Friday, October 18, 2013

Transgender Identity is Brain-Deep

A series of recent MRI studies have shown that trans women and trans men have key neurological characteristics closer to their own gender identity than their assigned sex, before starting hormone therapy.

Sexual Dimorphism in the Brain

Duck cross-dressing involves a lot of dye.
Sexual dimorphism (or two-form-ism) is about the non-DNA differences between males and females of a species. For many birds, as seen in the picture, coloring is the most visible difference. Viewing humans in similar clothes from afar, height and shape are decent, if unreliable clues. Aliens will probably have an easier time sorting out the ducks!

Not all sexual dimorphism is so obvious; some critical differences are internal. While early scientists were able to prove that boys are not actually made of frogs and snails, and girls aren't made of sugar and spice, some discoveries had to wait on more sophisticated equipment and analytical techniques. In this case: a type of MRI scanning called Diffusion Tensor Imaging, or DTI.

DTI allows neuroscientists to examine fine white matter structures of living brains. This is as opposed to the "gray matter" where the neurons live. (Gray matter is shown as orange in the illustration here.) The effects of white matter on cognition and memory is a relatively new area of research.

In 2004, a study came out that showed differences in the white matter structure of left handed vs. right handed people (Büchel et al., 2004). For this reason, studies looking for other patterns tend to exclude left-handed people (typical, right?).

In 2011, the journal NeuroImage published a paper called "Men and women are different: Diffusion tensor imaging reveals sexual dimorphism in the microstructure of the thalamus, corpus callosum and cingulum" (Menzler, 2011).

The green pixels in the image on the right show a "white matter skeleton" (not literal bones) that men and women share in common. The yellow pixels show places where men in the study had "significantly increased fractional anisotropy" compared to the women. In similar areas, the men showed "significantly decreased radial diffusivity" compared to the women. These are mathematical terms that you can read about elsewhere if you really want! The important thing to know is that these terms reflect differences in what the water molecules in our brains are doing. The same process is used to detect lesions and trauma-induced injuries, as well as to monitor degeneration over time from Multiple Sclerosis.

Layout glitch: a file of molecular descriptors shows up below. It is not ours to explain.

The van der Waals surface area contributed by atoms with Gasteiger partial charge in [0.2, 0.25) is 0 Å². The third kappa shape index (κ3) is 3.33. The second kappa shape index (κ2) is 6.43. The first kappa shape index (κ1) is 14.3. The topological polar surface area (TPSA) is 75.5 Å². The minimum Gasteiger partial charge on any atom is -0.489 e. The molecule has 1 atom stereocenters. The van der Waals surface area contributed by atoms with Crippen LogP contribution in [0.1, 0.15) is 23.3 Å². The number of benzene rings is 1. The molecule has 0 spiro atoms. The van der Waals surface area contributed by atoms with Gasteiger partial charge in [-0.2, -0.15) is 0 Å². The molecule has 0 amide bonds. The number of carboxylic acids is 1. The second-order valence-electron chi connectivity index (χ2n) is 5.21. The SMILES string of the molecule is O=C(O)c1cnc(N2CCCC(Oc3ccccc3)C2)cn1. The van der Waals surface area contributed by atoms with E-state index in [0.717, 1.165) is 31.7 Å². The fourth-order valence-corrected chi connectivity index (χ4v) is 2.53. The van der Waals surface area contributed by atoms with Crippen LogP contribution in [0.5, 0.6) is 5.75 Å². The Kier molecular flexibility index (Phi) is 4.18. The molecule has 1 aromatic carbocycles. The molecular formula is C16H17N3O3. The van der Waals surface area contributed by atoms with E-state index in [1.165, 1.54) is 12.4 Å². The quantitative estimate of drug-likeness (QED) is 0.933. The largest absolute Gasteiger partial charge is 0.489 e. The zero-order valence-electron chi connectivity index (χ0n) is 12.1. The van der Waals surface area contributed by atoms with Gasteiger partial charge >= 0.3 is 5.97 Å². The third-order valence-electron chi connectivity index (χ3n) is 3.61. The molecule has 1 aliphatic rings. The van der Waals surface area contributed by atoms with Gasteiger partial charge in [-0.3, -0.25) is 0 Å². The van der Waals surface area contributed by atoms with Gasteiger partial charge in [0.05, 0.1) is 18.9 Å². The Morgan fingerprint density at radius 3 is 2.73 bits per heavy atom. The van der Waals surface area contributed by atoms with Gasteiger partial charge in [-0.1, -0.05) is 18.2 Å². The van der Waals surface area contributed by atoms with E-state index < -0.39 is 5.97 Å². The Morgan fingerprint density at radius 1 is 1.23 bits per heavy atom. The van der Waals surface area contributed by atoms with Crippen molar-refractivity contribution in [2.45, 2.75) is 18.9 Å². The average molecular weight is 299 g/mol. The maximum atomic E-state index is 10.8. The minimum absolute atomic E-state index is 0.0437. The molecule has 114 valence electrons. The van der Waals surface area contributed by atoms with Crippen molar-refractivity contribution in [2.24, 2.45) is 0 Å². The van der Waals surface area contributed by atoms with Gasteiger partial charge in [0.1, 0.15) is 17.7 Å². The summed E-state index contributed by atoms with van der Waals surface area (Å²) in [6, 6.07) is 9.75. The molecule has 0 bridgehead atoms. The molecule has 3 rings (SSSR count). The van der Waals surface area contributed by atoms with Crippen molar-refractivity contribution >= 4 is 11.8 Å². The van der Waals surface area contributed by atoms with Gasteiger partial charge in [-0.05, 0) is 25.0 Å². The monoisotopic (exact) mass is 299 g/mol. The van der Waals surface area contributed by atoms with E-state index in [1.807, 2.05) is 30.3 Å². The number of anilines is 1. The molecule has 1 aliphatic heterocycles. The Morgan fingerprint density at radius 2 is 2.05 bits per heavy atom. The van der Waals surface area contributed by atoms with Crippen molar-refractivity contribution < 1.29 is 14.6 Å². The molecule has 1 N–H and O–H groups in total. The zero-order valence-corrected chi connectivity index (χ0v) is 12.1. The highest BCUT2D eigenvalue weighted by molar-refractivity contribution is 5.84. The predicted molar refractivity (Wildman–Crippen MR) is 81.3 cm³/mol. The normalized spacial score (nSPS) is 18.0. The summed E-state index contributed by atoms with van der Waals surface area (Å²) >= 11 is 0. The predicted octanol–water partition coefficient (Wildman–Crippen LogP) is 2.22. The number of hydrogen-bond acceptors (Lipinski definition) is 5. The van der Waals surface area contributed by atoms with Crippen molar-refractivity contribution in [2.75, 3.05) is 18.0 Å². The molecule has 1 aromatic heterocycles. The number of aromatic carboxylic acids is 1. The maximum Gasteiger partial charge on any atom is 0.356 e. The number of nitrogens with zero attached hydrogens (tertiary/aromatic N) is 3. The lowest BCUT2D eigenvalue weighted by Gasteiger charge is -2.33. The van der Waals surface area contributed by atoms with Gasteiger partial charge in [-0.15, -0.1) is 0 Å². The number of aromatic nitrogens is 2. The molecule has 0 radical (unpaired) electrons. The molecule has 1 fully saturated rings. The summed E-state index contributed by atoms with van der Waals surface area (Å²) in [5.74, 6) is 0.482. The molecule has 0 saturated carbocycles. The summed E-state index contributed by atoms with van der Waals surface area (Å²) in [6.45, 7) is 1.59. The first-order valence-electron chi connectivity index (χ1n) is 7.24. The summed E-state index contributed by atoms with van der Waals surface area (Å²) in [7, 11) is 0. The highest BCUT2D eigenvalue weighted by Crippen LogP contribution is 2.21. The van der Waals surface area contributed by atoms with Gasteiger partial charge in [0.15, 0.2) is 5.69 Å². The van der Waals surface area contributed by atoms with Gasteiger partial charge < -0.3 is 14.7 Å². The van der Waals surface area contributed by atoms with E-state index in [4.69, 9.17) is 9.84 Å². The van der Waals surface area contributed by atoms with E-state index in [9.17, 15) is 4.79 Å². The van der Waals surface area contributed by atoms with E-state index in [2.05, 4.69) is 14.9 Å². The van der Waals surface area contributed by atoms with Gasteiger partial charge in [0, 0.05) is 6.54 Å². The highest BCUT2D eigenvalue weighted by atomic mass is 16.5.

Click below for the full illustration from the paper:

Yellow highlights show increased fractional anisotropy in men, while the blue highlights show decreased radial diffusivity in men.

Transgender Men (Female-to-Male)

In the same month, the Journal of Psychiatric Research published a study (Rametti, February 2011) comparing:
  • 18 transgender men
  • 24 cisgender men
  • 19 cisgender women
All 18 transgender men were in counseling for transition, had displayed gender non-conformity even before puberty, and had not yet started hormone therapy (although all 18 did start hormone therapy after MRI scanning).

The results are complicated, but here is a revealing graph that compares fractional anisotropy in four key locations where cisgender men and women differ:

The line-with-a-dot between some pairs of bars indicates a high statistical confidence of a distinction. Trans men are measurably distinct from cisgender women in all four areas! Furthermore, trans men are only measurably distinct from cisgender men in one of these areas. According to expectations developed from a separate study of men and women (outlined above), transgender men are neurologically closer to cisgender men than cisgender women.

Transgender Women (Male-To-Female)

The same research group shortly carried out another study with:
  • 18 transgender women
  • 19 cisgender women
  • 19 cisgender men
Similar selection criteria as with the transgender men above. Result chart:

Again, the line-and-star comparisons indicate a statistically significant difference. In five of these six areas, transgender women who haven't started hormone therapy are distinct from both cisgender women and cisgender men. In one, a distinction from cisgender men was not demonstrated. According to the study authors, "The direction of the differences suggests that some fasciculi do not complete the masculinization process during brain development before the individual seeks treatments" (Rametti, July 2011).


These studies have shown that transgender men and women don't fit their assigned genders at the neurological level, and the natural direction of difference is toward their own gender identity.


Büchel, C., Raedler, T., Sommer, M., et al. (Sept. 2004). White matter asymmetry in the human brain: A diffusion tensor MRI study. Cerebral Cortex, 14(9). Retrieved from

Menzler, K., Belke, M., Wehrmann, E., et al. (February 14, 2011). Men and women are different: Diffusion tensor imaging reveals sexual dimorphism in the microstructure of the thalamus, corpus callosum and cingulum. NeuroImage, 54(4). Retrieved from

Rametti, G., Carillo, B., Gómez-Gil, E., et al. (February, 2011). White matter microstructure in female to male transsexuals before cross-sex hormonal treatment: A diffusion tensor imaging study. Journal of Psychiatric Research, 45(2). Retrieved from

Rametti, G., Carillo, B., Gómez-Gil, E., et al. (July, 2011). The microstructure of white matter in male to female transsexuals before cross-sex hormonal treatment: A DTI study. Journal of Psychiatric Research, 45(7). Retrieved from

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